Friday, May 17, 2013

Kalamazoo 2013 - 4/4


Up betimes to prepare my presentation entitled “The Gargoyles of Yerba Buena: Medievalist Architectural Innovation in San Francisco 1900-1940” at the morning session. Unfortunately it coincided with the one event I really wanted to attend this year: a roundtable entitled “The Future We Want,” presided by Jeffrey Jerome Cohen, whom I’ve corresponded with but not yet met.

The purpose of my own paper was to show what was distinctive about the profusion of medieval buildings that went up in San Francisco after the fire in 1906, and to argue more generally that medievalist architecture of the 20th century—because of the innovation of cast concrete as a construction technology and the new kinds of buildings in which it was employed—e.g. office buildings, high schools, Laguna Honda Hospital, SF Art Institute, etc.—deserves to be studied separately from either its Gothic Revival (1840-1860) or its Victorian Gothic (1870-1890) predecessors. In other words, medievalism in the 20th century had different things to offer than in the 19th.

Trinity Episcopal Church at Bush and Gough is the best example of castellated church architecture in San Francisco. Surely the ghost of Hamlet's father would feel at home on these lonely battlements, which may have been erected for defense against raids by the Unitarian-Universalists, who are located in a likewise medievalist church building just two blocks away.

The fact that one had to present this in a twenty-minute time slot, the norm for most academic conferences I’ve attended, is completely ridiculous. Still I thought it important to make my complete argument, which seemed to go over pretty good, and I was asked interesting questions. I am grateful to SF State Univ for sending me to spread word of the glory of medieval San Francisco.

Trying to provide an interesting presentation in twenty minutes is like trying to fly with one’s wings clipped, and it has the annoying effect of causing speakers to rattle off their learned discourse at breakneck speed, for fear of exceeding the time limit. This makes it often hard to understand what they’re talking about. I think there ought to be two thirty-minute presenters, followed by a brief pause to allow the disenchanted to escape, and then thirty minutes of discussion for enthusiasts.

In the afternoon I attended two BABEL sessions about “Plunder” and “Blunder” organized by Eileen Joy. We began with a talk about the motion and the vectors (travel paths) of “things,” such as the relics of  San Marco during the Venetian Republic, and then we looked at hordes of “things” that that possess auras and signify lost utopias, ranging from the dragon’s hoard at the end of Beowulf to the objects collected in a Masonic Temple museum somewhere in Massachusetts that houses—quite uselessly, since nobody ever comes to visit—a host of “things” that functioned as symbolic ritual objects during the golden age of male fraternal organizations in America.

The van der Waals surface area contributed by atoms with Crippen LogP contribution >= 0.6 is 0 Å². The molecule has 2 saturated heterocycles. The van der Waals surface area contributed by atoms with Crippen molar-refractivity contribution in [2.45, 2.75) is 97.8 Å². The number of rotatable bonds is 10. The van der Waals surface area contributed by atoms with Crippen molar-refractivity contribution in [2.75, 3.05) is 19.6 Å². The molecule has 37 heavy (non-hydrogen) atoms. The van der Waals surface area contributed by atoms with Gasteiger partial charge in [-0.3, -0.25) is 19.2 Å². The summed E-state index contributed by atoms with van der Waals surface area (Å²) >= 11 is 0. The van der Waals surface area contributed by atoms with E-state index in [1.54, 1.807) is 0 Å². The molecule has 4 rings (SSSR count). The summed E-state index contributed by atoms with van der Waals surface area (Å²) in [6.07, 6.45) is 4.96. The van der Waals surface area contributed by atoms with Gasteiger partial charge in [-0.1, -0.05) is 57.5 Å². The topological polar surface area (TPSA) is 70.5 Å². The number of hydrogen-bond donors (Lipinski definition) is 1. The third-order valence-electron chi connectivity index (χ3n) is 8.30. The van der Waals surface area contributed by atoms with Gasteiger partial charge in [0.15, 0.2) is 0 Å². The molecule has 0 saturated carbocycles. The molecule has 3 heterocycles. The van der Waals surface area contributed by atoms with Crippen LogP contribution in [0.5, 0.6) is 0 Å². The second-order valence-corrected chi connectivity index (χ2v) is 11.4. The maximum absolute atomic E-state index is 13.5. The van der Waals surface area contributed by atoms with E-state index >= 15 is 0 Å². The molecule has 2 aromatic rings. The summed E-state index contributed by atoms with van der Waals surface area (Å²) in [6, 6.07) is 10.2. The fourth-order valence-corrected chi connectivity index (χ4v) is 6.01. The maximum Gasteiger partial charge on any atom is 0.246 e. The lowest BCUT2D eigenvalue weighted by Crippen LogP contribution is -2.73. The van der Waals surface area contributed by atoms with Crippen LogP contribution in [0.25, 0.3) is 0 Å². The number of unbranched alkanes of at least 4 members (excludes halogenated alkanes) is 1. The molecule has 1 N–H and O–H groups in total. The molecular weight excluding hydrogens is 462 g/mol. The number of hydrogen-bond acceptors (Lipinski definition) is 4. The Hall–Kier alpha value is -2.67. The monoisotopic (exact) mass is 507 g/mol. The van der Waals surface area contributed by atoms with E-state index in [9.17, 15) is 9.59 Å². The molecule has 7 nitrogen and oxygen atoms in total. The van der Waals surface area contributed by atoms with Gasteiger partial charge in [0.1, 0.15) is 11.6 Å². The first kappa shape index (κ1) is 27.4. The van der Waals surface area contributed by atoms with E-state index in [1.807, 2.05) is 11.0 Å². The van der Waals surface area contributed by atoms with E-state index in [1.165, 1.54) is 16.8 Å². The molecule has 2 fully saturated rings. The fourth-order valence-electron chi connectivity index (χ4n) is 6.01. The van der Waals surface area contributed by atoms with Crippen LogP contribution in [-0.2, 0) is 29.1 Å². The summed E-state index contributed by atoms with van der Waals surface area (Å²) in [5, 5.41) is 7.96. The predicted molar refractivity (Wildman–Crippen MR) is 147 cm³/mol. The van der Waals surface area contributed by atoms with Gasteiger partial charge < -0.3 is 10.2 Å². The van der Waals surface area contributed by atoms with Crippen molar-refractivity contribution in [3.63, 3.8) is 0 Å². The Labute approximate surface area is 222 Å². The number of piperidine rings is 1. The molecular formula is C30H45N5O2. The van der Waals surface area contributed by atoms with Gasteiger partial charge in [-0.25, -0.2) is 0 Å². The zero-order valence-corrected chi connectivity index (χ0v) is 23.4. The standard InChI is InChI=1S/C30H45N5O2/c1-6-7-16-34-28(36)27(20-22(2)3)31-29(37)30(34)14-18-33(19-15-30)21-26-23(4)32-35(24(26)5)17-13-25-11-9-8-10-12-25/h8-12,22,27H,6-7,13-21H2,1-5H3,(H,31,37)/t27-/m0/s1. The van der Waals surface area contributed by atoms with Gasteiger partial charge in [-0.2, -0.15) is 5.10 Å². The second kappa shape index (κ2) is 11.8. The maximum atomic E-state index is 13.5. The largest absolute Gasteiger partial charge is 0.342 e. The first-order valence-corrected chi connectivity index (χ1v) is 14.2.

A dozen or more short presentations followed on a variety of topics that concerned other things besides “things,” and the afternoon concluded with a lengthy and animated audience discussion about what to do about the process of peer review in journal submissions, which in its present condition seems to upset everyone (myself included, don’t get me started).

Eileen Joy made the altogether sensible, if unlikely suggestion that we should aim to construct publishing as a means of conducting a free and open conversation amongst ourselves wherever we are located as humanities students, and that the criticism from or among reviewers and editors should follow this goal.

But one could argue I think that a male-oriented, adversarial sensibility is at the historical core of the academic process, just as it operates in the Anglo-Saxon judicial trial system and in parliamentary party politics. Just think of the tradition of university debates and medieval disputation—going back to Peter Abelard, who wandered the streets of Paris like a lone samurai questing for philosophical combat.

In general I thought the BABEL workgroup folk obviously enjoy projecting their self-image of something resembling a Parisian street mob during the French Revolution, intent upon demolishing academic hierarchies and traditional shibboleths* such as certain traditional vectors of peer review in the publication process.

But being a Sixties radical myself, their position, if the Babelites collectively may be said to have one, seems far too conservative. After all, when I first went to grad school in America, there weren’t even any women present, and because of the existing institutional censorship there were all sorts of things you couldn’t even begin to talk about in class—including for example why there weren’t any women or minorities present.

My hat is off to the Babelites anyway. Incidentally, if you're involved with Critical Theory in medieval studies, these are the people to hang out with. It seems pretty much absent elsewhere at Kalamazoo.

*Hebrew shibbōleth: literally, freshet, a word used by the Gileadites as a test to detect the fleeing Ephraimites, who could not pronounce the sound sh  (Judges 12:4–6).


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